'Shimmer' means 'shine with a soft, slightly wavering light'.    (Shine, soft, slightly - lots of sh and s sounds in that definition.)  Some of the shimmery things I thought of are moonlight on water, or silk or sequins (more s sounds) on a moving body.  It's a much softer effect and quieter than 'Glitter' - and does it fit halfway between that and a 'Glimmer'?  I wonder.

Anyway, enough rambling.   This is "Shimmer".

The inspiration behind this quilt was the facets of the cut glass doorknobs in my living room which fascinate me every time I go past them.  What I wanted to capture is the effect of the light bouncing off the individual facets - how when you look at them they keep the integrity of their individual shapes, but that these shapes are still broken up by reflections from within the room and also by reflections bouncing between them.

For something to shimmer, for it to have that wavering quality, there needs to be some movement involved.   Like the doorknobs, my quilt is static, and the reflected light doesn't softly waver as it does on water - unless it's hanging up in the breeze... The shimmering happens when the person looking at it moves, so although you can see some of the effect in a photograph you'll have to take my word for the rest.

Actually, it was fairly breezy, and I need to take some pictures on a less overcast and windy day - we ran out between showers.  Here's my lovely assistant, stopping the quilt from blowing away between shots.

I'll write about the practical details of the quilt in a separate post.


36" x 32"
Gold silk dupion, gold metallic silk, Oakshott and Kona cotton
Aurifil 50wt

Please do visit the other four-in-arters and see how they interpreted the theme.


Instagram #fourinart


Tuesday, 29 November 2016

A while back I saw a beautiful super mini quilt by @dianaeowen on Instagram and liked it so much that I commented that I wished there was some way I could persuade her to send it to me.  It was only meant as a joke, but she wrote back to say that she would send it to me in return for some hoop art!

So, I stalked her Instagram account a bit and made her this, which I hope she will think is an acceptable swap:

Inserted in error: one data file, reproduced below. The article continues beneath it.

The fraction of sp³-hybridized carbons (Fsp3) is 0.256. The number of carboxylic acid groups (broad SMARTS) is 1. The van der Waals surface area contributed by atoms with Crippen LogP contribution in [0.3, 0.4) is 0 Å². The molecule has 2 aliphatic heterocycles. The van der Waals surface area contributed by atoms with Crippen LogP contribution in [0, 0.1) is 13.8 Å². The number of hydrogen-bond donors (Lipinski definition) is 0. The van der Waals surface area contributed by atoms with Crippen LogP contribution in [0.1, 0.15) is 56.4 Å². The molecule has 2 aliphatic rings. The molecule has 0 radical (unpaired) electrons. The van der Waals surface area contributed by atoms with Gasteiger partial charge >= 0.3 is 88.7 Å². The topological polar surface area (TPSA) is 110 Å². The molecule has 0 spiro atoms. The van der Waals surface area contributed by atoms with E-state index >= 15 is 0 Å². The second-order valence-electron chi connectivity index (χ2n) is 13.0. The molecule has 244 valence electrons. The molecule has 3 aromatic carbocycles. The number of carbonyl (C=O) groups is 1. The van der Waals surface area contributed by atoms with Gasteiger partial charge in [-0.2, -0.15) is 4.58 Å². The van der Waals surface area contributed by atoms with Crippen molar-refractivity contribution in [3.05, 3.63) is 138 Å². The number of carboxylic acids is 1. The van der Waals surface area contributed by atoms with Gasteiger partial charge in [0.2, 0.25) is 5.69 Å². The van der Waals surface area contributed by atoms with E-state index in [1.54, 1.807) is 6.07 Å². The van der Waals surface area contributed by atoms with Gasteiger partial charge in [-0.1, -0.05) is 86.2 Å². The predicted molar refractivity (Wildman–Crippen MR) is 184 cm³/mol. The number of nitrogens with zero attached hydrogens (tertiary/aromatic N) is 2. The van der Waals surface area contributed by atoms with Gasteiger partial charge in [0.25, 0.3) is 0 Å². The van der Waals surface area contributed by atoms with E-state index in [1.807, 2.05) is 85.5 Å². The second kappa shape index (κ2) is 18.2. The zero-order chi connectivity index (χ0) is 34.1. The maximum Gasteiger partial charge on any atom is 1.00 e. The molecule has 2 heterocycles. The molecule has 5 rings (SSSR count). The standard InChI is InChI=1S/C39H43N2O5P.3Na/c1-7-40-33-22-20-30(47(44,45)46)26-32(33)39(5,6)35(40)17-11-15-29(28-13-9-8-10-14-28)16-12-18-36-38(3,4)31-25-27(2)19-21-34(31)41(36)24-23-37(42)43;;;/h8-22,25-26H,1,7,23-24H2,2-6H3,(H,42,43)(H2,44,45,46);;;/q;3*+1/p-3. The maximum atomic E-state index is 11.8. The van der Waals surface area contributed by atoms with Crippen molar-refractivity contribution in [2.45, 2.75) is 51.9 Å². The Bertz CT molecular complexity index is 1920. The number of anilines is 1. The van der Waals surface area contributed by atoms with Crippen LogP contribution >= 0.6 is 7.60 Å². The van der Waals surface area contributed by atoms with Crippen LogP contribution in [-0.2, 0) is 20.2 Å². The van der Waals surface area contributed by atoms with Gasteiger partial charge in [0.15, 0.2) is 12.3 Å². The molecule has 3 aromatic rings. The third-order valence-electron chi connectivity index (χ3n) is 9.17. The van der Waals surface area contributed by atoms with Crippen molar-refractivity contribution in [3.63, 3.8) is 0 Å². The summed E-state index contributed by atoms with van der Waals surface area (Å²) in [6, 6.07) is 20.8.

The picture is for someone who likes quilts, cats, dahlias and babies. Unfortunately, in this scene, the babies are being naughty in another room so she's had to abandon her plans for a sit down with a cuppa and a bit of piecing, and now the cat has stolen her chair.

I had a lot of fun thinking about the details, like the embroidered steam coming from the abandoned mug.

I was particularly pleased with the tiny reel of thread which is about a cm in size.

It's a lot of fun disappearing into an imaginary world to make pictures like this, even if I usually have to surface to make dinner.

Tuesday, 1 November 2016

Four in Art: Colour - "I've Got the Blues"

Each year the quilters of Four in Art take a theme,  throw quarterly sub-themes into the mix and produce a series of quilts inspired by those themes.  Today we are revealing the quilts we have made for this year's annual theme "Colour", with the quarterly sub-theme "I've Got the Blues".

Please check out the reveal posts from the other FIA members - as always I'm excited to see what they do:

Instagram #fourinart
This sub-theme idea is a lovely one and should have been perfect for me because blue is my favourite colour and it represents many things that I love including the sea, but I really struggled this quarter. Earlier this year I made a quilt for the "Colour"/"Music" challenge using fabrics in various blues and rather exhausted my blue fabric inspiration, so I spent a long time thinking about the theme - which is always my favourite part of the process - and trying to come up with an interesting idea.